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Doug Arcuri
Doug Arcuri

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Be Amazing in Your New Engineering Role

Starting a new software engineering role can be an overwhelming experience. The first months are a dizzying mix of meetings, development, and people. There are many ways to become successful. Here are my top tips.

Build Trust With People

My philosophy starts with people. As a software engineer, good technical fundamentals support the day to day work. Software, at its core, is fundamentally about people working as a team. Focus on getting to know your teammates well.

Reach out to people and get to know them. For those that work and partner with your team, reach out, and introduce yourself and what you do. Having this small interaction starts working relationships well.

Find a partner that can pair with you. There are teammates out there that will want to see you be successful. Pair up with them and learn together.

Communication helps build partnerships. Not all communication needs to be purposeful. Be open to team lunches. Share with the team about your interests outside of work. Socializing will help forge powerful working relationships over time.

Show recognition. For every contribution from others, a quick thank you can go a long way. Even more importantly, as you start working on initiatives together, and achieve results, recognize their accomplishments.

Add Value Every Day By Learning

As you build up relationships with people, get to know the work well.

Ask questions. Whether it is about the work in flight, the product, or processes, ask questions so that you can build context. No question is off the table; in fact, it may reveal opportunities in which you may lead.

Jump in and contribute. As you settle into your role, offer to take on a challenge by being proactive. Shadowing will help build context, build a relationship, and also move the team in the right direction. No matter how small, file your first pull request.

Redraw things and learn by tracing. The systems and software you're working on are intricate. Learn by drawing out the system and collaborating with others to improve acuity. Having this holistic view of the system, you are adding value that goes a long way.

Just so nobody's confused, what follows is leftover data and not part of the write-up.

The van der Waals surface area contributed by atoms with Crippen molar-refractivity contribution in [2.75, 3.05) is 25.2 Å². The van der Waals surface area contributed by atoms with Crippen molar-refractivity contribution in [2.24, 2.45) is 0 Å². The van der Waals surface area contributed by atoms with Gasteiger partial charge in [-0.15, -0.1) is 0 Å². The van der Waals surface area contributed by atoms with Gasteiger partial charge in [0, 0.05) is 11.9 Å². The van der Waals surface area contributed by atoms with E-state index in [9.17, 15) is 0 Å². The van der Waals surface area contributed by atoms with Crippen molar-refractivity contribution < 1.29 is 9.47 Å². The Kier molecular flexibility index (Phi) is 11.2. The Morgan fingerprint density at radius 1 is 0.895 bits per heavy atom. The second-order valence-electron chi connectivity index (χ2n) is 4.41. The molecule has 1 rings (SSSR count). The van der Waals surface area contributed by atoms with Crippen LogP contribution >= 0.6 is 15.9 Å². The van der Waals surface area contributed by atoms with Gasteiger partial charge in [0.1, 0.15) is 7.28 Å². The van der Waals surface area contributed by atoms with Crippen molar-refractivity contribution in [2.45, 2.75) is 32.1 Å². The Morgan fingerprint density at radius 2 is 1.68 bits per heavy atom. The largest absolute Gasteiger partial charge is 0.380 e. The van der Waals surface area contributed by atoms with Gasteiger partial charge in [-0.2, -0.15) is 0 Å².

Meet with your manager and discuss expectations. As you learn about the people, work to understand expectations with your manager. Establish rapport by asking questions. Being on the same page is incredibly essential.

Don't know a particular technology? Learn by watching. As you start in the codebase, you will encounter technology that you may not have experience in. Build awareness by actively learning that technology through sites like LinkedIn learning or Pluralsight. A short 30-minute course will accelerate your understanding and drive.

Spend time learning the product. Dogfooding your product is an excellent technique to understand the value you will eventually add. Having the product domain understanding will give you an extraordinary chance to contribute effectively. As a stretch, offer to demo product work at the next showcase.

Organize Your Learning

Now that you are understanding people, and adding value by contributing, organizing what you discover can help.

Seek ways to onboard effectively. The people you work with have insight into how to onboard well at the company. Ask them. This knowledge may already be organized! A runbook or an essential checklist can give you a headstart.

Bring the outside in. There are books out there that have excellent onboarding advice. The most important book I know of is The First 90 Days. There are also excellent podcasts and blog posts.

Start a document of all-important links. There will be many disparate systems and tools. Keep a running list of all those URLs in a convenient location. Organizing bookmarks by their domain can also help.

Build a glossary of acronyms. Each company has its own set of abbreviations and acronyms. As you discover them through conversation, ask what they mean, and write it down. Start a glossary, and share it with the next new employee.

Structured knowledge with a wiki. As you discover the product, it is a good idea to write out what you are learning. A personal wiki or a small library of markdown files can document your progress. The documents will reveal gaps to formulate new questions to ask. The bonus is that you can openly share with others over time.

Take on Your First Initiative

As you are onboarding well, now is an excellent opportunity to build. Take ownership of the work you will be contributing to the team.

Understand the why behind the work. As you get into taking on your first challenge for the team, it is good to ask why your work is essential. Understand the mission and shape the context so it will drive your impact.

Start small, and build up. Take on work that is achievable to build up understanding. Small accomplishments build your confidence.

Bring in previous learnings. As you learn from the codebase, and respect team efforts, show your way of thinking by solving the first initiative collaboratively. It's an excellent opportunity to mentor and learn even more from others.

Solve a gnarly problem. The team has many important initiatives ahead of them. Find a problem that can help the organization, the product, or the environment. By taking on a gnarly issue, and solving it, will build the trust and respect of the team.

Finally

Get in there and don't be afraid! All the tips above require courage to take on. Each of these alone applied can be highly impactful. Be respectful and be bold! It's a journey and will take time. You will do great! 🎉 🙌

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